regardless of marital status. HOWEVER: While some people may consider being bombarded with unsolicited scriptural condescension to be charming, I am among those who find it to be harassing, demeaning, and to smack of arrogance. Telling someone who hasn't asked, when the subject hasn't been raised, how the demise of your marriage is all your wife's fault also betrays nothing so much as a weak attempt to cover your tracks, and again: arrogance. Lastly, are you here for friends? Because I'm not. I have friends. I have so many friends, in fact, that I really don't have time for more. What I don't have and would like to have is a husband and that is why I am here. However, even if I were looking for friends, I would not look in the pool of bitter, still-married men who attempt to justify their unjustifiable presence on dating websites by saying they're "getting divorced anyway" and "just looking for friends."
Man: I see you're a poet. I don't know about that. With the exception of Edna St. Vincent- Millay, I don't
think women have the courage to experiment with language the way a poet should.
Me: I see why you're single.
Man: Oh come on. I was just joking. Seriously, who says that?
Me: The man who has paid no attention to his audience- a woman who has a clear command of language
as well as the ability and courage to do anything she damn well pleases- says that. The man who thinks
that a "women can't" statement in any form, whether in seriousness or jest, is EVER acceptable says
that. And also, the man who obviously has extremely limited experience with poetry and literature to
begin with says that.
Okay, okay. That last Me throw-down happened in my head. I ignored his bully's defense. But I wish I hadn't. Your ONE female poet reference is Edna St. Vincent-Millay? Honestly.
Moving on. Beyond the slog of chauvinists, big-heads, and dullards, I have met some kind and good men. A teacher in California, who, ultimately didn't want to leave CA anymore than I want to leave MT. An intelligent and respectful contractor from Idaho...who really needed a mother for his eight children. #sorrynotme. You're a nice guy, but not me. A Denver consultant. An Oklahoma professor. For several months, at the beginning of last -year, I enjoyed a truly old-fashioned exchange of thoughtfully written, beautifully crafted letters with a dad of three boys in Spokane. We met, once, when I was in Spokane for other reasons, and ultimately, mutually decided that we were only meant to be friends. The letters tapered off after that, on both our parts, but I have kept every one of them and think often of how nice it was, for those few months, to sit in a quiet house, late at night, arranging my thoughts on the page for his in return.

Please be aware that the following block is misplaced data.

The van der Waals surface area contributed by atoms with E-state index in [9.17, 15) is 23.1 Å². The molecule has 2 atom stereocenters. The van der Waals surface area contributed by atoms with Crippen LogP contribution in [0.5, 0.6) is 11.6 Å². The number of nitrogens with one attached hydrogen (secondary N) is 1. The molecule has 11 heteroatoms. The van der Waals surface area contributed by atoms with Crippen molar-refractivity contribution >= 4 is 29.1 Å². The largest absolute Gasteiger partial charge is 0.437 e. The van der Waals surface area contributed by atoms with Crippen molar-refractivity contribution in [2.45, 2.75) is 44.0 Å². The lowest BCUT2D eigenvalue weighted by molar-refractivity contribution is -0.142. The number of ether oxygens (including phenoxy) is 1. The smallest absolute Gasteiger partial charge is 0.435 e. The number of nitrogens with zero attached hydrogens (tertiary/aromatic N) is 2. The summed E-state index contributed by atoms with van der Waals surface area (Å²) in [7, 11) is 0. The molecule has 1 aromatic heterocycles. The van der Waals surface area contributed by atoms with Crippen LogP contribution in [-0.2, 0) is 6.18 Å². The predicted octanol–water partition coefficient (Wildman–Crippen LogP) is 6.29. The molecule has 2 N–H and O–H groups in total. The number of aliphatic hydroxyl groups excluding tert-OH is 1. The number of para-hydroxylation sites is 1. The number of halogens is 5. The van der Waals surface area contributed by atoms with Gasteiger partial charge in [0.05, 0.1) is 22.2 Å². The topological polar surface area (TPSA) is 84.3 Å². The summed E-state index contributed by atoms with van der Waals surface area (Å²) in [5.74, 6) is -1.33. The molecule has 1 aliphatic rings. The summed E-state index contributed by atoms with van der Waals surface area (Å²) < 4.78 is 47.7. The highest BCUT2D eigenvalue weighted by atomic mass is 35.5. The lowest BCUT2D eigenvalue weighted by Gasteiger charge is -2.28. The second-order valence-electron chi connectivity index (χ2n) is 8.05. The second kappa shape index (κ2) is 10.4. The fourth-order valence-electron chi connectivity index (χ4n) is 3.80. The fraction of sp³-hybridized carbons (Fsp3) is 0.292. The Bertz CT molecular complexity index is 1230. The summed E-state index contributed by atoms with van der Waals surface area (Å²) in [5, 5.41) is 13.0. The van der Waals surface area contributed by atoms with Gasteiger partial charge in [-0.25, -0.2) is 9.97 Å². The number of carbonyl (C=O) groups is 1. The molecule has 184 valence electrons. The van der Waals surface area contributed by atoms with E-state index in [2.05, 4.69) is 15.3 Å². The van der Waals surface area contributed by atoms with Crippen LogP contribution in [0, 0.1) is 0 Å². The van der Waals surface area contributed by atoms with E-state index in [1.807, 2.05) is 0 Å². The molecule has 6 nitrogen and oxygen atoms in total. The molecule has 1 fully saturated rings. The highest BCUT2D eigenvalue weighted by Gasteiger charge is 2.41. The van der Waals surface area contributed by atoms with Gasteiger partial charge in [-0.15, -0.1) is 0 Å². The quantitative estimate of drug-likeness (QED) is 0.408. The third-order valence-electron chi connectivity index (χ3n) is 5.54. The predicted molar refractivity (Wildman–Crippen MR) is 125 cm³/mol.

In the very beginning of my post-divorce dating, there was California Man. Truly a rebound relationship, but I won't deny how much I learned. About myself. About what I want. About my tendency to accept what is unacceptable because it's not as bad as it could be or as bad as I've had it in the past. He was worth the trial run, California Man. Though not worth any more time than I gave him, and certainly not worth the rest of my life.
And most recently (aside from a couple of in-person, half-hearted one-or-two date wonder flops), there was McCall man.
Raw honesty time. Remember the aforementioned liars? McCall man was the best. For all I knew he was kind and fun, handsome and tall, intelligent and talented, driven, confident, stable, and gentle. I loved our conversations (an enormously important factor for me), and I loved his presence when we were together. He created a lie of who he was, of his devotion to me, his understanding of me, and of our future life together, which was so effective and so deeply fulfilling that I felt I had finally found the man with whom I could happily spend the rest of my days. Worse, he drew my children and his children into this happy-blended-family lie, to which I committed my heart and mind. I fell for it. And when truth ran us down in the golden road I experienced a different kind of fall: into a depression deeper and longer than any I've ever felt. I mourned the loss of McCall Man as much as, if not more than, the loss of my marriage. Because, while it was brief, while it was not real, I have never felt more loved. My resilient children, thankfully, were not as exposed as I was to the dream, and not hit nearly as hard. And his children...I don't know. I think of them often and wonder if they're used to repeated hope and loss.
It's been nine months, and the world moves on, hearts slowly trailing behind. The pain of McCall Man and my foolishness have faded far into the background of my joyous, beautiful life, yet not entirely disappeared. A wise friend of mine and I have set a three-month deadline for me to finish the process of grief, to chalk up my lessons-learned, and to let it go. And I will. He will never again dim my light, my commitment to shine.
So that closet space. :) It's good. Leaving the over-involved-with-dating-websites phase of my life behind is good. Independent decision-making (parenting, financial, career, education, travel...). It's very good. And most of all, in the last two-ish years, I have come to see that stepping away from the need to date entirely, from the need to be romantically loved, peacefully and happily owning my dual-parent role and my (not) alone-ness, is beyond good. It is what my family really needs, and what I need, in the end.
That's my guide, I suppose. Learn from my mistakes. Make your own. Protect your children. Pray. But know that you are enough, alone. You are capable of happiness, of adventure, of changing the world, with or without a partner at your side. Love is nice, and I won't say I wouldn't still like to find it, but it's not a need anymore. I won't say no to the right love if it comes and at the same time, I won't seek it quite so intently any longer. I will seek family and faith and adventures and humanity and service and words and beauty and me.